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HR Trends to Watch in 2019

As we approach the end of another year, it’s a good time to shift into planning mode and take a look at what’s trending ahead. From new technologies, innovative training methods, to new ways of boosting employee benefits, emerging trends are reshaping the workplace and impacting the role of HR. Here are a few areas to watch in the coming year.

Upskilling, Reskilling and Training. According to World Economic Forum’s The Future of Jobs Report, new technologies will enter the workplace at historic speed and with that comes the launch of new job categories. By 2020, at least 54 percent of all workers will need to be reskilled or upskilled and every employee will need to be proficient in new technologies. AdobeStock_116003656Skills in demand include analytical thinking, innovation, technology design and programming. And a few human skills that will be sought-after include creativity, critical thinking, negotiation, leadership and social influence.  

Why employers should care: Training programs don’t happen overnight. Employers should take a long-term approach by establishing an in-house education and training program supported by new methods and systems to develop skills, including leadership training.

Focus on Technology.  New technology will drive hiring accuracy. Digital and mobile delivery will continue to impact how employers find and connect with talent. Candidates will have more control over their personal information and will use social media for employment. Looking ahead, employers will have to do more to attract the best talent, including polishing their own brand image and delivering a top-rated interview experience. Why employers should care:  Technology and training are expensive but a necessary investment with long-term benefits.

AdobeStock_171716339Anticipated Job Growth.  According to the U. S. Bureau of Labor Statistics, there are 7 million job openings (as measured on in September 2018). That’s good news for job seekers, but not so good for employers who have positions to fill. Why employers should care:  Increased competition means employers will have to improve recruiting techniques and implement more strategic ways to attract strong candidates. This may also mean changing an old mindset on how and where employees work and considering options such as flexible schedules and remote staffing.

Salary Growth. While the job market is strong, wages have been stagnate. That’s expected to change as record-low unemployment rates continue to fuel competition for the best candidates.Why employers should care:  Hiring new employees at a more competitive rate may mean realigning current salaries.  

Gig Economy Continues to Boom. According to a recent report by Upwork, 59 percent of hiring managers are using independent contract workers – that’s more than double from the year before – and there are no signs of slowing down. Another Upwork study, released in October 2018, reports that the U.S. freelance workforce is growing faster than the overall U.S. workforce.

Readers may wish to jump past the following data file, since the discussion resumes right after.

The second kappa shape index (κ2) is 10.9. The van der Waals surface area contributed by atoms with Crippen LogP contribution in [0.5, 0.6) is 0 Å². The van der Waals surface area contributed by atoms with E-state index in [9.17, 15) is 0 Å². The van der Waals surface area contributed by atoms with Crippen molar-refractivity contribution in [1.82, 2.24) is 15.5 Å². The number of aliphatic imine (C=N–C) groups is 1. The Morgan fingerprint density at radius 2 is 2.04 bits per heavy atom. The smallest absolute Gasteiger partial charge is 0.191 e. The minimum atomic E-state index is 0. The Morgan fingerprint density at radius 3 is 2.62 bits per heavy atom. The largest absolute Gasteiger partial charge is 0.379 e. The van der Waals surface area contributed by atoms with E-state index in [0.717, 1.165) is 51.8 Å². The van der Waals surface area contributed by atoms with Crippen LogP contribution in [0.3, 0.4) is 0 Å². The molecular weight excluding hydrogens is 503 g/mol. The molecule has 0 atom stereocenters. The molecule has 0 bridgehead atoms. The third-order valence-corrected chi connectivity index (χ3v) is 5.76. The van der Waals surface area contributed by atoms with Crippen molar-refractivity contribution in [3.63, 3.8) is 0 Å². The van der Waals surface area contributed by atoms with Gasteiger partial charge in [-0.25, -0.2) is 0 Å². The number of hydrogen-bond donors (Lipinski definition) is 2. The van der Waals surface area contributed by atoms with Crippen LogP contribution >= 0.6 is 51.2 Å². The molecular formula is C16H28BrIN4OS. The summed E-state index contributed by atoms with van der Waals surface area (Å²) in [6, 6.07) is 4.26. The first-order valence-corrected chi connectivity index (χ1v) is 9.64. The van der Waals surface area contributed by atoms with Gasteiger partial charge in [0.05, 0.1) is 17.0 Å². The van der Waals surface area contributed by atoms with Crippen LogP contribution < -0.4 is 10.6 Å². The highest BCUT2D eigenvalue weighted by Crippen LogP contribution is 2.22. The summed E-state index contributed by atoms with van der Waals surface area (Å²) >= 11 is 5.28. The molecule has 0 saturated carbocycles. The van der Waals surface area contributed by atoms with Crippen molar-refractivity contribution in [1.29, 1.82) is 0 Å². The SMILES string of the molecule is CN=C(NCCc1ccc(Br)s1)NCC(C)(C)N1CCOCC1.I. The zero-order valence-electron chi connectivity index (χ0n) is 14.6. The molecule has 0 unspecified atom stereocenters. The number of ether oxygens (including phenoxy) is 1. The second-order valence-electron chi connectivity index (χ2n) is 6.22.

Read more: How Small Businesses Can Maximize Health Insurance Dollars

Along with a number of cost-saving benefits, the increased use of contract workers also brings a host of new issues, such as new rules for reporting and compliance. Under the federal Fair Labor Standards Act (FLSA), employers are required to pay nonexempt workersMidsection of businesswoman with binders at office 1.5 times their rate for hours worked beyond 40 hours within a week. In addition, some state laws mandate even higher overtime pay. Technology makes it easier for employees to work short periods after hours, so follow up phone calls and email may fall under FLSA law. Why employers should care:  The IRS and the Department of Labor are working together to protect U.S. workers. Violating the tax code and labor regulations can result in fines and charge back taxes, plus additional penalties for improperly classifying workers as independent contractors. To prevent potential compliance violations, employers should have clearly defined guidelines for all employees.

Generations Continues to Reboot HR.  According to a Pew Research Center analysis of U.S. Census Bureau data, millennials are the largest generation in our workforce. More than 56 million millennial and 53 million Gen Z workers will continue to drive change and bring fresh ideas into the workplace. Why employers should care: That means employers should be thinking about change management methods and leadership skills training.  

Read more: Master Health Plans Provide Cost Savings and Better Benefits for Small Businesses

Benefits Get Big. Smart employers know that a strong benefits package is a powerful tool for attracting and retaining employees. According to a recent study conducted by the Society of Human Resources Management, the main reasons employers increased employee benefits was to retain employees and to attract new talent. Why employers should care:  The cost of benefits continue to be on the rise. According to the Department of Labor and Statistics, the cost of benefits is 31 percent of an employee’s total compensation, with health insurance leading at 7.5 percent.

HOW WILL THESE TRENDS IMPACT YOUR BUSINESS?

It’s clear that investing in human capital will be at the forefront of building business next year and beyond. While no one can predict how trends will impact your business, smart businesses can take steps now to prepare and plan ahead for what’s important to its employees and customers.

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